A couple of decades later, in the late 1990s, Daniel Vasquez ate mostly at Bolton. As a freshman, he recalled, “I saw a beautiful guy working at the burrito stand and told my buddies‚ ‘Wow ... that’s going to be my husband.’ A week later, I unashamedly hit on him. ... We’ve been together ever since and officially got married in 2014.”

Joel Provano has a fond memory of Bolton that doesn’t have to do with the food or romance. When a big winter snow came, Provano recalled, “nobody had a sled, so we went over to Bolton and ‘borrowed’ some food trays, which were just big enough to sit on, and went sledding on the grass hill at Sanford Stadium. Great fun. I hope we returned the ‘sleds,’ but I wouldn’t swear to it.”

By my daughter’s time, Dining Services had wised up and “whenever winter weather threatened, they’d take away the trays.”

The Arch is both the entrance to the University of Georgia’s campus in Athens, and the symbol of the university. Courtesy of Andrew Davis Tucker / University of Georgia
The Arch is both the entrance to the University of Georgia’s campus in Athens, and the symbol of the university. Courtesy of Andrew Davis Tucker / University of Georgia

Credit: Andrew Davis Tucker

Credit: Andrew Davis Tucker

Of course, students also ate at other places, with meat-and-three restaurants downtown always a lure, while those students who joined fraternities and sororities usually had breakfast and dinner at the house.

And some dorm residents just cooked in their rooms. My future wife Leslie remembers groups of students getting together to cook in their dorm. “All you needed was a hot plate, a pot and a can opener.” A favorite was dubbed “dorm paella,” which, she said, was “a mix of whatever people had.”

Then, there were the athletes, who had their own dining hall in the athletic dorm, McWhorter Hall. “We ate like kings!” said Ed Allen, who played football for the Bulldogs in the late ’60s. “Steak on Tuesday and Thursday nights. Pork chops, baked and fried chicken, lots of good veggies and salad. … It was seven days a week, first-class.”

My brother Jonathan got invited to dine at McWhorter once as the guest of someone who worked at the athletic association. “I felt like a midget in there, because everyone was so much bigger than me,” he recalled.

The Bulldog Cafe food court at Tate Student Center features a variety of dining options. Courtesy of UGA Dining Services
The Bulldog Cafe food court at Tate Student Center features a variety of dining options. Courtesy of UGA Dining Services

Credit: Handout

Credit: Handout

My main dining experience at UGA was the Bulldog Room, where I’d hang out when I had an hour or two to kill between classes. In addition to grabbing a bite, you’d see students studying, playing endless games of spades and bridge, and listening to the jukebox.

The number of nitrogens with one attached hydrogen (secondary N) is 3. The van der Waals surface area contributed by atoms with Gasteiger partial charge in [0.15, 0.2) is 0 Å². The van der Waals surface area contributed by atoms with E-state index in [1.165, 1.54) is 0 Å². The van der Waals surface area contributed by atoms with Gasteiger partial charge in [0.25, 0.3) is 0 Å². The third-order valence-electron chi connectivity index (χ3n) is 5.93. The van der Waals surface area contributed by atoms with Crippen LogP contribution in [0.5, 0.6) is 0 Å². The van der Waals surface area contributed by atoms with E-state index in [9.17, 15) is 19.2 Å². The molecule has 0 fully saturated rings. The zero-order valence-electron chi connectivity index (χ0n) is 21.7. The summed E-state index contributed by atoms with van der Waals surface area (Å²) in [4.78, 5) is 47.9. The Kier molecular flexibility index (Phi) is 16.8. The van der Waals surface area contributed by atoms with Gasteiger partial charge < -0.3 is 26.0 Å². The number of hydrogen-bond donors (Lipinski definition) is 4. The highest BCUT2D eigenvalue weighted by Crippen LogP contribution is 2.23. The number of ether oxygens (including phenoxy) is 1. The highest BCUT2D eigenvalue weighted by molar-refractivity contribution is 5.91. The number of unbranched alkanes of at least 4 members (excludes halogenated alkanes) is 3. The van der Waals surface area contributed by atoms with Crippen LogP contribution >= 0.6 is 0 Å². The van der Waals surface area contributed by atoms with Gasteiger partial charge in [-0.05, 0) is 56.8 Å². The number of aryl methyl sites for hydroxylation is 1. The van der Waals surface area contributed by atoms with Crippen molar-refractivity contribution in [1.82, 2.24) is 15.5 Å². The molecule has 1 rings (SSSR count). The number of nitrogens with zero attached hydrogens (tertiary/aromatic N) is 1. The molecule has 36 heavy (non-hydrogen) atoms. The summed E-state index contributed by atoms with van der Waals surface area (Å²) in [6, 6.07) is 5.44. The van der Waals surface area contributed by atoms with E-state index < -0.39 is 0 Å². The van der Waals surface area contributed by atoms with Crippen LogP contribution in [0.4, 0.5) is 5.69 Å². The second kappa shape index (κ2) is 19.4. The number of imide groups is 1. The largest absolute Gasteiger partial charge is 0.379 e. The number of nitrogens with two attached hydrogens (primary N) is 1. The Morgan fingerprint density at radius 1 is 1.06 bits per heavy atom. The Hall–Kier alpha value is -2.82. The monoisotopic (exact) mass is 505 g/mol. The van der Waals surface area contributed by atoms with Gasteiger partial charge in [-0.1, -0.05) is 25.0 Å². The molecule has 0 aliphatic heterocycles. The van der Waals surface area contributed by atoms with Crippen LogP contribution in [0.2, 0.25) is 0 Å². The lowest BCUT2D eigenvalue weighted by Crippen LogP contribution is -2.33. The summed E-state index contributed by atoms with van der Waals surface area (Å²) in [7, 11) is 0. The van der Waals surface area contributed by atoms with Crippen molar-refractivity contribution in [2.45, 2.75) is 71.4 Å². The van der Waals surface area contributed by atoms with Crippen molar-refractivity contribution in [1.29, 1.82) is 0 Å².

The Bulldog Room had fairly limited American grill-type fare, but Leslie has fond memories of the sauce on the burgers, which was “like a less sophisticated version of the sauce on a Big Mac.”

Today’s Bulldog Cafe at the Tate Center has more options, and lots more room, but lacks the ambiance of the old Bulldog Room, which, in my day, saw probably the most diverse gathering of students on campus.

Special cupcakes decorated for Homecoming 2013 were offered to students dining at the University of Georgia’s Snelling Hall. Courtesy of Olivia King
Special cupcakes decorated for Homecoming 2013 were offered to students dining at the University of Georgia’s Snelling Hall. Courtesy of Olivia King

Credit: Olivia King

Credit: Olivia King

Of course, back in the ’70s, UGA’s dining hall fare generally was not all that healthy. “I remember it being a lot of comfort foods and high carbs,” Malinda Teasley Erwin said. And Gayle Peeples recalls they served “mostly starch. None of this artisanal/organic/grown-on-campus fare they have now!”

Indeed, the dining hall food my kids encountered was much more varied. You could eat healthy foods, indulge in the likes of a Philly cheesesteak (one of the most popular items at Snelling), or split the difference, as when my daughter would be at the East Campus Village dining hall and a typical meal might be a grilled cheese and curly fries (“they were the best!”) with a fruit smoothie and steamed broccoli.

A meal of grilled cheese, broccoli, curly fries and a fruit smoothie was enjoyed by writer Bill King's daughter at the Village Summit dining hall, spring semester 2016. Courtesy of Olivia King